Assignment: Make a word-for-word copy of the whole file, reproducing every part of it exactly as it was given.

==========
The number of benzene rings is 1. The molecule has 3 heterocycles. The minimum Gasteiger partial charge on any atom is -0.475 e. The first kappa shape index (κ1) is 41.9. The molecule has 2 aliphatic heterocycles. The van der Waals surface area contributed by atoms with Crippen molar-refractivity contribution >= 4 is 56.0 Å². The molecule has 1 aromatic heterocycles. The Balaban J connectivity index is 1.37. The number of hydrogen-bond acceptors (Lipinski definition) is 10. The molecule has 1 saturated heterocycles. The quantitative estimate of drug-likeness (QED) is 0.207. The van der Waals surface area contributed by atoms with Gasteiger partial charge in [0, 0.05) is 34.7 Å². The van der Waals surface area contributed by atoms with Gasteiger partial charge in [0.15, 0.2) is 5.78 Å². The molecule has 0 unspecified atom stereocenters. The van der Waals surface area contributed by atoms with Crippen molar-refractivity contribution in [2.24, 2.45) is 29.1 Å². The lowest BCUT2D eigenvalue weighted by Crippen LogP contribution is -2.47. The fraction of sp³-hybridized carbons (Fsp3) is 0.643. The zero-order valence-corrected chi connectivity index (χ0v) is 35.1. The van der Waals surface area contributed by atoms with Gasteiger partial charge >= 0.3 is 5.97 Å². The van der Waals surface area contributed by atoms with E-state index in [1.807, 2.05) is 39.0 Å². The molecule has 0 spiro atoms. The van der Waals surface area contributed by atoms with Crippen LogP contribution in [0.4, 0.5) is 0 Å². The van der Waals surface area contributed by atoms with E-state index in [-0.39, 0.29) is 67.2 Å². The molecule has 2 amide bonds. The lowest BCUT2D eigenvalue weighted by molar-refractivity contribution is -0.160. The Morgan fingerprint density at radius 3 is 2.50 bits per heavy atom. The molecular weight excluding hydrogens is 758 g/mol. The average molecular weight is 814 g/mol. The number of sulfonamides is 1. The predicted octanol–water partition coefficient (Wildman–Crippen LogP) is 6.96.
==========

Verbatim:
The number of benzene rings is 1. The molecule has 3 heterocycles. The minimum Gasteiger partial charge on any atom is -0.475 e. The first kappa shape index (κ1) is 41.9. The molecule has 2 aliphatic heterocycles. The van der Waals surface area contributed by atoms with Crippen molar-refractivity contribution >= 4 is 56.0 Å². The molecule has 1 aromatic heterocycles. The Balaban J connectivity index is 1.37. The number of hydrogen-bond acceptors (Lipinski definition) is 10. The molecule has 1 saturated heterocycles. The quantitative estimate of drug-likeness (QED) is 0.207. The van der Waals surface area contributed by atoms with Gasteiger partial charge in [0, 0.05) is 34.7 Å². The van der Waals surface area contributed by atoms with Gasteiger partial charge in [0.15, 0.2) is 5.78 Å². The molecule has 0 unspecified atom stereocenters. The van der Waals surface area contributed by atoms with Crippen molar-refractivity contribution in [2.24, 2.45) is 29.1 Å². The lowest BCUT2D eigenvalue weighted by Crippen LogP contribution is -2.47. The fraction of sp³-hybridized carbons (Fsp3) is 0.643. The zero-order valence-corrected chi connectivity index (χ0v) is 35.1. The van der Waals surface area contributed by atoms with Gasteiger partial charge >= 0.3 is 5.97 Å². The van der Waals surface area contributed by atoms with E-state index in [1.807, 2.05) is 39.0 Å². The molecule has 0 spiro atoms. The van der Waals surface area contributed by atoms with Crippen LogP contribution in [0.4, 0.5) is 0 Å². The van der Waals surface area contributed by atoms with E-state index in [-0.39, 0.29) is 67.2 Å². The molecule has 2 amide bonds. The lowest BCUT2D eigenvalue weighted by molar-refractivity contribution is -0.160. The Morgan fingerprint density at radius 3 is 2.50 bits per heavy atom. The molecular weight excluding hydrogens is 758 g/mol. The average molecular weight is 814 g/mol. The number of sulfonamides is 1. The predicted octanol–water partition coefficient (Wildman–Crippen LogP) is 6.96.